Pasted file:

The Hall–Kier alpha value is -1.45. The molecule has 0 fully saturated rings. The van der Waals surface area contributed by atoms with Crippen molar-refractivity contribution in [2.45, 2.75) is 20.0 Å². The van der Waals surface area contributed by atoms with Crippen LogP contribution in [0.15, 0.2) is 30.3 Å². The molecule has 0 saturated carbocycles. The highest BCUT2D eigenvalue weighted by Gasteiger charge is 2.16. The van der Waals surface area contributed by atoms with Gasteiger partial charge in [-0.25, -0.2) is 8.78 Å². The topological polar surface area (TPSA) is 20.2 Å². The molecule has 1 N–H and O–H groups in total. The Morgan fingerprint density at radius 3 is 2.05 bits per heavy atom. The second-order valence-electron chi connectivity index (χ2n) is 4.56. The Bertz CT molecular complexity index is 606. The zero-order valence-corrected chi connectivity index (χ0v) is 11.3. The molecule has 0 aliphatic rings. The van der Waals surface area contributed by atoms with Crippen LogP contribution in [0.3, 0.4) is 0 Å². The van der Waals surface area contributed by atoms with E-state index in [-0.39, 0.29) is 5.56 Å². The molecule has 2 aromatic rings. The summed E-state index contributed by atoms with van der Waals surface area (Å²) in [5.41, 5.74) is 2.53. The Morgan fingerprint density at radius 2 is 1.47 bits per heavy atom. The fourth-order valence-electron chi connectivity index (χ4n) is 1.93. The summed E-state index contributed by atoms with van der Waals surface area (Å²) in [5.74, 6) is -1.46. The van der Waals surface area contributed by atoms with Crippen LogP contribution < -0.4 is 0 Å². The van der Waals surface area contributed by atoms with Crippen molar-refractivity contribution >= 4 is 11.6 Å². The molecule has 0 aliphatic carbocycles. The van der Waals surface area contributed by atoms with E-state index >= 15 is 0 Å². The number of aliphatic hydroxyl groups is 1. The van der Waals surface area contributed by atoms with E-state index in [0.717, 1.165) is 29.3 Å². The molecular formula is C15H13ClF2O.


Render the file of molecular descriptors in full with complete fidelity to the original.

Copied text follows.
The Hall–Kier alpha value is -1.45. The molecule has 0 fully saturated rings. The van der Waals surface area contributed by atoms with Crippen molar-refractivity contribution in [2.45, 2.75) is 20.0 Å². The van der Waals surface area contributed by atoms with Crippen LogP contribution in [0.15, 0.2) is 30.3 Å². The molecule has 0 saturated carbocycles. The highest BCUT2D eigenvalue weighted by Gasteiger charge is 2.16. The van der Waals surface area contributed by atoms with Gasteiger partial charge in [-0.25, -0.2) is 8.78 Å². The topological polar surface area (TPSA) is 20.2 Å². The molecule has 1 N–H and O–H groups in total. The Morgan fingerprint density at radius 3 is 2.05 bits per heavy atom. The second-order valence-electron chi connectivity index (χ2n) is 4.56. The Bertz CT molecular complexity index is 606. The zero-order valence-corrected chi connectivity index (χ0v) is 11.3. The molecule has 0 aliphatic rings. The van der Waals surface area contributed by atoms with Crippen LogP contribution in [0.3, 0.4) is 0 Å². The van der Waals surface area contributed by atoms with E-state index in [-0.39, 0.29) is 5.56 Å². The molecule has 2 aromatic rings. The summed E-state index contributed by atoms with van der Waals surface area (Å²) in [5.41, 5.74) is 2.53. The Morgan fingerprint density at radius 2 is 1.47 bits per heavy atom. The fourth-order valence-electron chi connectivity index (χ4n) is 1.93. The summed E-state index contributed by atoms with van der Waals surface area (Å²) in [5.74, 6) is -1.46. The van der Waals surface area contributed by atoms with Crippen LogP contribution < -0.4 is 0 Å². The van der Waals surface area contributed by atoms with Crippen molar-refractivity contribution >= 4 is 11.6 Å². The molecule has 0 aliphatic carbocycles. The van der Waals surface area contributed by atoms with E-state index >= 15 is 0 Å². The number of aliphatic hydroxyl groups is 1. The van der Waals surface area contributed by atoms with E-state index in [0.717, 1.165) is 29.3 Å². The molecular formula is C15H13ClF2O.